ah - my question re Wiggo's TT bike has now been answered by a new article on this excellent website.  16

dkramsay | 11 years ago

Awesome awesome awesome. Although plenty of media reports that Brad is unbeaten in TT this year - didn't Cancellera win the Tour prologue?

SideBurn | 11 years ago

I was pretty certain that Tony Martin had this one in the bag; he did not go too mad in the Tour and retired early in the road race... I thought this was carefully calculated. For Bradley to keep it together after the pressures and duties of a Tour winner....awesome. Bradley for world champion in september anyone? What about a Bradley/Mark double for the road race and TT? What is that you say? Me? Getting carried away? Surely not!

RPMed | 11 years ago

3 thoughts:

1. Stunning performance by Bradley. "The form of his life" really isn't a cliche in this case.

2. (per some of the comments above) Chris Froome has been overlooked in the coverage. In any other circumstances, his recent performances would be feted as being truly exceptional. I'm really enjoying Bradley's personality, but it's a shame that Chris F. has been somewhat eclipsed.

3. Perhaps I've missed this in today's coverage, but what was Bradley riding in the TT today? Did not look like the (Sky) team issue Pinarello Graal. Looked more like a track bike. Good to see that, despite the lack of 'latest and greatest' features on his bike (crikey - you could even see the brakes!), he still smashed it. Just wondering if he was riding a Team GB issue bike, or whether this is a new Pinarello frame (seems unlikely). Given Bradley's apparently preference for very particular set-ups, it seemed odd that he'd be on a different set-up, just over a week after dominating the last TT of the TdF on a Graal.  39

fretters | 11 years ago

congratulations to both Brad and Chris. Awesome achievement and may it continue on the track too

Do feel a bit for Chris though as most of the sites i've looked at barely mention his achievement today. couple of lines at most towards the bottom of the page. On the BBC for example it lists British gymnasts NOT getting a medal higher than Chris' bronze FFS!!

Team Sky website isn't much better.

CarbonBreaker | 11 years ago

Amazing result , what a year, Now Lombardia... :0))))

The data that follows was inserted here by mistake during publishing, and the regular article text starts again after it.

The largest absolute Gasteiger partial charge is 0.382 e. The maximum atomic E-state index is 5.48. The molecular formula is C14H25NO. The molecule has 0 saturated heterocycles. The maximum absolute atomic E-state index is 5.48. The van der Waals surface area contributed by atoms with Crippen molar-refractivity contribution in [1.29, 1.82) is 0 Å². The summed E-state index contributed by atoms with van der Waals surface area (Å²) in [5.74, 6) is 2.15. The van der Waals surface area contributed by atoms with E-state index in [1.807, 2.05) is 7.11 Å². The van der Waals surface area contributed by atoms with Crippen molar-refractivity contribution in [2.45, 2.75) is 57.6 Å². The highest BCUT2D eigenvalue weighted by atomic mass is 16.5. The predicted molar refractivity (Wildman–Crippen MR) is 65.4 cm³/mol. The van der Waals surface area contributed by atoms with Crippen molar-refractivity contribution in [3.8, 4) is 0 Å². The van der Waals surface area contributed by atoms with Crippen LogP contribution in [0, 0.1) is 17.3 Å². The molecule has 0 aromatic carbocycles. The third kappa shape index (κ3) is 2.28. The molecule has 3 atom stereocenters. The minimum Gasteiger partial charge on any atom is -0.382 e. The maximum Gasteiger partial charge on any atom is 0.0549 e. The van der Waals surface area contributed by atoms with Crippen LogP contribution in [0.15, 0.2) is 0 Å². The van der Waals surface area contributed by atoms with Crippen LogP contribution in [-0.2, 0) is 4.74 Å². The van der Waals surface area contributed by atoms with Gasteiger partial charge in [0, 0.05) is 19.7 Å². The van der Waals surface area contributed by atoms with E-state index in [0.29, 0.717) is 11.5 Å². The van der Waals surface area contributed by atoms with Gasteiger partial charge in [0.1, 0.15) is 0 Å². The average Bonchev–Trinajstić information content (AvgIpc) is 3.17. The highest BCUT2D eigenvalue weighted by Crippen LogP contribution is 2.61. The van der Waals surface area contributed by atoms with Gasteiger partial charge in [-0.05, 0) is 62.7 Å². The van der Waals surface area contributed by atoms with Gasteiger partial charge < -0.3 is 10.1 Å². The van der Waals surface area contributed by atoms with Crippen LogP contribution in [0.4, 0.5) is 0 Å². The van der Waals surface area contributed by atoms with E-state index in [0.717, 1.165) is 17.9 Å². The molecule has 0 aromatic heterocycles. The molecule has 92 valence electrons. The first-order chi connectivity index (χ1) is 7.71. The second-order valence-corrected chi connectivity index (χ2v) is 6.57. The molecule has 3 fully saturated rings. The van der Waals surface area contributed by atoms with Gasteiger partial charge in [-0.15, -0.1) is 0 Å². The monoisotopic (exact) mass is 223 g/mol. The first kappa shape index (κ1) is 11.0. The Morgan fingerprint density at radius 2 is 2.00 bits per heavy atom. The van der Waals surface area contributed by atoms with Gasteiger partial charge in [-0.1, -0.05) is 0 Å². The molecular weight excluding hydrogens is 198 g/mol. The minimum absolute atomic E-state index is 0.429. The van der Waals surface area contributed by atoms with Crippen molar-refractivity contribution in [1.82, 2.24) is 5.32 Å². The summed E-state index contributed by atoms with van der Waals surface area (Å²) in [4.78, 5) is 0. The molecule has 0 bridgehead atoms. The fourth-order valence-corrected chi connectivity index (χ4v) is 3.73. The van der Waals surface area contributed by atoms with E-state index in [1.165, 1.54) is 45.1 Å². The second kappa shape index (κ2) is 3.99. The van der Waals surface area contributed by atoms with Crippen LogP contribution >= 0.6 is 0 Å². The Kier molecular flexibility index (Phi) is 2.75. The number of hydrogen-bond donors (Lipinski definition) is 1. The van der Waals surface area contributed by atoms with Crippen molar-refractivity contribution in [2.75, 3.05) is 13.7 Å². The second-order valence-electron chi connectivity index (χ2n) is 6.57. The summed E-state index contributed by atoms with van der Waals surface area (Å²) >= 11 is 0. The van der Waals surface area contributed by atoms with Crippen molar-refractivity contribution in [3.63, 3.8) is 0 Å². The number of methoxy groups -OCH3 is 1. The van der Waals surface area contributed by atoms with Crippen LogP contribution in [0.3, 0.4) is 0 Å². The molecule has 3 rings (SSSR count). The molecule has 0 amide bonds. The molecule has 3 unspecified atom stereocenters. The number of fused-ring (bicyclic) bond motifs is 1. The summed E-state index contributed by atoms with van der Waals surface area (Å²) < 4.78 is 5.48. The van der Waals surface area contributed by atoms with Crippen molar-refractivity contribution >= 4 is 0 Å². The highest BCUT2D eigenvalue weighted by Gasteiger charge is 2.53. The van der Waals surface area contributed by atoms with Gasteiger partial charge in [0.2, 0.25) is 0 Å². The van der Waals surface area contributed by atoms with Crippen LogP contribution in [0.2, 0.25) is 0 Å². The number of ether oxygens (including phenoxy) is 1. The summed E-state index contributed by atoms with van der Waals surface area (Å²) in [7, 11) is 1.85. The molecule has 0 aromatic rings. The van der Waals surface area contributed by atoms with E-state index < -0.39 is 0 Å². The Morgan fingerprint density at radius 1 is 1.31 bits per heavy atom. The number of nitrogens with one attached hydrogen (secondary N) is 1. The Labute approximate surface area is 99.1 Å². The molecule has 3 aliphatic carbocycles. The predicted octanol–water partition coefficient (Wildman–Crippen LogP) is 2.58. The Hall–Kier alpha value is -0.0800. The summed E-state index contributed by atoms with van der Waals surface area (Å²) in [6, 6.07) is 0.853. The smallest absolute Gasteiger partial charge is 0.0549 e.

Mat Brett | 11 years ago

A BMW driver just let me out at a junction. That's never happened before. Coincidence?

I can't see it lasting, though. I think it's just a one-day-only deal.

drheaton | 11 years ago

Really feel for Phinney, it must be killing him to have finished 4th in BOTH the road race and time trial, really unlucky to not get a medal. Next time.

Bob's Bikes | 11 years ago

As Trikeman says. - I hope now that the respect apparent from the general public follows cyclists onto the roads.
We can but hope.

Fran The Man | 11 years ago

And here's another thing ...... Brad won the TT by almost a second per kilometre. How good is that?!!!?!!

Fran The Man | 11 years ago

"Brailsford might even crack a smile." I hope he cracks open the bubbly! And that he gets some recognition for all the terrific work he's done over the last few years. Sir Brad for sure. Why not Sir Dave as well?  4

mingmong | 11 years ago

A worthy winner.

Congrats to Chris Froome as well.

Brilliant result for Team GB. Brailsford might even crack a smile  13

trikeman | 11 years ago

Excellent results for all there. The GB guys have done great and also the lasses on two wheels - I hope now that the respect apparent from the general public follows cyclists onto the roads.



Trikeman.  3

bikeyourbest | 11 years ago

Congrats to the medalists! Wiggins and Froome show their tour de force once again...sad that Taylor couldn't medal but just shows how hard the top 3 rode.

ads2k | 11 years ago

What a time  4

FANTASTIC result for Wiggins and I'm glad that Froome got a medal as well.

GO Team GB....  16

Gkam84 | 11 years ago

The problem with him becoming the most successful British Olympian is that's going to be overtaken by Hoy on the track  3

Simon E | 11 years ago

How big is this?

Absolutely MASSIVE!

Paris-Nice, Romandy, Dauphine, Tour de France (including 2 TT stage wins and wearing the yellow jersey for 13 consecutive stages) and now Olympic gold.

Try naming any other cyclist of the modern era who has done all those in one season.

Also, Team Sky twitter claims Wiggins has now become the most successful British Olympian of all time with seven medals. A Guardian blog entry attempting to say how significant this latter fact is.

mad_scot_rider | 11 years ago

excellent results in the cycling so far all things considered

here's hoping it continues

notfastenough | 11 years ago

Get in. Result.